Livermore Valley Arts 

Contact: Ruth Egherman (925) 583-2306 

[email protected] 

Travel the Globe without Leaving the Comfort of the Tri-Valley, 

This Spring at The Bankhead 

Livermore, CA – (March 1, 2024) – Reflecting our beautiful global community, The Bankhead has a thrilling selection of upcoming performances that will take the Tri-Valley around the world in the coming weeks, right in Livermore. From a Saint Patrick’s Day celebration Bankhead-style at Danú: Traditional Music of Ireland on Saturday, March 16, to a breathtaking fusion of movement and storytelling at Nava Dance Theatre: Rogue Gestures/Foreign Bodies on Sunday, April 7, to America’s First All Female Mariachi at Mariachi Reyna de Los Angeles® on Saturday, May 4, the coming weeks will take audiences to Ireland, India, and México, on a thrilling and moving celebration of music, dance, and storytelling. The Bankhead is proud to bring these talented artists from around the world right to the Tri-Valley; all of these amazing performances will take place right at the beautiful Bankhead Theater in Downtown Livermore. 

Hailing from historic County Waterford, Danú is one of the leading traditional Irish ensembles of today. The group’s standing-room-only concerts throughout Ireland are true events featuring high-energy performances and a glorious mix of ancient Irish music and new repertoire. For over two decades, Danú’s virtuosi players on flute, tin whistle, fiddle, button accordion, bouzouki, and vocals (Irish and English) have performed around the globe and recorded seven critically acclaimed albums. Their live DVD, One Night Stand, was filmed at Vicar St. Dublin. Winners of numerous awards from the BBC and Irish Music Magazine, Danú has toured throughout Europe, the Middle East, and North America with stops at The Hollywood Bowl in Los Angeles, Symphony Space in New York City, and major concert engagements in the United Kingdom, India, Israel, and across Europe, and on March 16, will be at The Bankhead. Danú takes its audiences on a musical journey to their native Ireland, offering a moving and memorable concert experience. From lively jigs and reels to soulful ballads, this talented group of musicians will

transport audiences to the heart of Ireland with their rich and vibrant sounds and captivating performances. A beautiful insight into the rich culture of some of our friends from across the Atlantic, Danú’s popular recordings are available on the Shanachie label. Live performances are often broadcast on NPR, the CBC, and the BBC. The members of Danú are: Benny McCarthy, accordion/melodeon 

Nell Ní Chróinín, vocals/penny whistle 

Éamon Doorley, bouzouki 

Oisín McAuley, fiddle 

Tony Byrne, guitar 

Ivan Goff, flutes/uilleann pipe/penny whistle 

Billy Sutton, bodhran 

Nava Dance Theatre is a bharatanatyam dance company based in San Francisco, the unceded territory of the Ohlone people. They use the South Indian dance form to navigate place, identity, and politics through the lens of lived experience. “Composition” in Indian dance and music is not simply an act of commissioning an individual but rather a collaborative process incorporating cultural and artistic knowledge, artistic instincts, and real-time improvisation. Each director, musician, and dancer has thus been essential to creating their work and its ongoing evolution. Nava Dance Theatre’s Rogue Gestures/Foreign Bodies is a bharatanatyam, experimental movement, and live music production that explores the labor and lived experiences of South Asian immigrant women in the US. Inspired by the oral histories of Indian nurses who arrived as a result of the 1965 Immigration and Nationality Act, choreographer Nadhi Thekkek and her collaborators explore the heavy and enduring work of immigrant women and the worlds they traverse between. Thekkek says: “In traditional bharatanatyam, the mythological stories are told in a fantastical way, which I love. And I thought, how amazing would it be if our real-life stories were mythical, too? The story of a woman crossing an ocean to care for people as a nurse and also support their family. Who are the villains in the story? It’s not just a god or goddess anymore; it’s actually our mothers and grandmothers and aunties. How amazing is it that that story is actually real, and it’s about our elders?” Who puts a price on their labor? What is the cost of opportunity? How do we celebrate connections forged in this new homeland while grieving the connections we lost? Through community interviews, bharatanatyam dance, and live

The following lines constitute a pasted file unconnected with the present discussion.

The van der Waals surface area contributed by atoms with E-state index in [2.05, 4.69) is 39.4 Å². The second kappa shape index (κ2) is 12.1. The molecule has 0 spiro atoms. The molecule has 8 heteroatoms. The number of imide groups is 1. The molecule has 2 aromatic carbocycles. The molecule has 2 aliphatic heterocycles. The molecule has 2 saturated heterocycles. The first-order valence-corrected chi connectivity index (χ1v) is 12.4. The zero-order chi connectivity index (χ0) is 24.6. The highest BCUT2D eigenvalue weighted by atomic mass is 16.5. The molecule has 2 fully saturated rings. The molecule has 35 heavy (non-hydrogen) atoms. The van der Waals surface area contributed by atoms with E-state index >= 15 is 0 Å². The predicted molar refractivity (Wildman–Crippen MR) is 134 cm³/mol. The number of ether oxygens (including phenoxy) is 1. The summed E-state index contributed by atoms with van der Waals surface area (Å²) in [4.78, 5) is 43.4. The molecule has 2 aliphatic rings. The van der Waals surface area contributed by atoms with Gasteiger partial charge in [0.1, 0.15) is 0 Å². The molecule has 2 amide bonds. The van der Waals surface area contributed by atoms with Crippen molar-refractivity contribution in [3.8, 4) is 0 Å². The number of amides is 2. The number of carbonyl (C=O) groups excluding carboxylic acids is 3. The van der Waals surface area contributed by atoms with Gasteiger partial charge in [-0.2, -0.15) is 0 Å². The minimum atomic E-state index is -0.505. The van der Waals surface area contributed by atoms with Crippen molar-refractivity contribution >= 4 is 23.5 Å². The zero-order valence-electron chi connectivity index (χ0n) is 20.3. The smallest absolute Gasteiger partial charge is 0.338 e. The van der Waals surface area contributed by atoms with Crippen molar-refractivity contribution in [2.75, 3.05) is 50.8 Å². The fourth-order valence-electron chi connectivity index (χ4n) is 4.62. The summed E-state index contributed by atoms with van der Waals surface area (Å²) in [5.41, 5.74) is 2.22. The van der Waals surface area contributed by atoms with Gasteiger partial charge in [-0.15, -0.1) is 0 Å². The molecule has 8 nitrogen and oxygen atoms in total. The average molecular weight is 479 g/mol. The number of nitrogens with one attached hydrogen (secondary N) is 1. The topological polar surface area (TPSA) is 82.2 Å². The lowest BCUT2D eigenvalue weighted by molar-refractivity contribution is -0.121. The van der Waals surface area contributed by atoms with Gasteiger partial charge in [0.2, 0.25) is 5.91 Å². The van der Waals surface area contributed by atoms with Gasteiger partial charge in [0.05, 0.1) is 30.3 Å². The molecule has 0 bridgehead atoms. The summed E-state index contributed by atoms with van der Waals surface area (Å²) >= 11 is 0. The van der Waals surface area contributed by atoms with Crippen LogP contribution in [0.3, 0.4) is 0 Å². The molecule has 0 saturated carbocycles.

music, Rogue Gestures/Foreign Bodies negotiates these questions while uplifting the struggles, triumphs, and contributions of community elders who paved the way for later generations.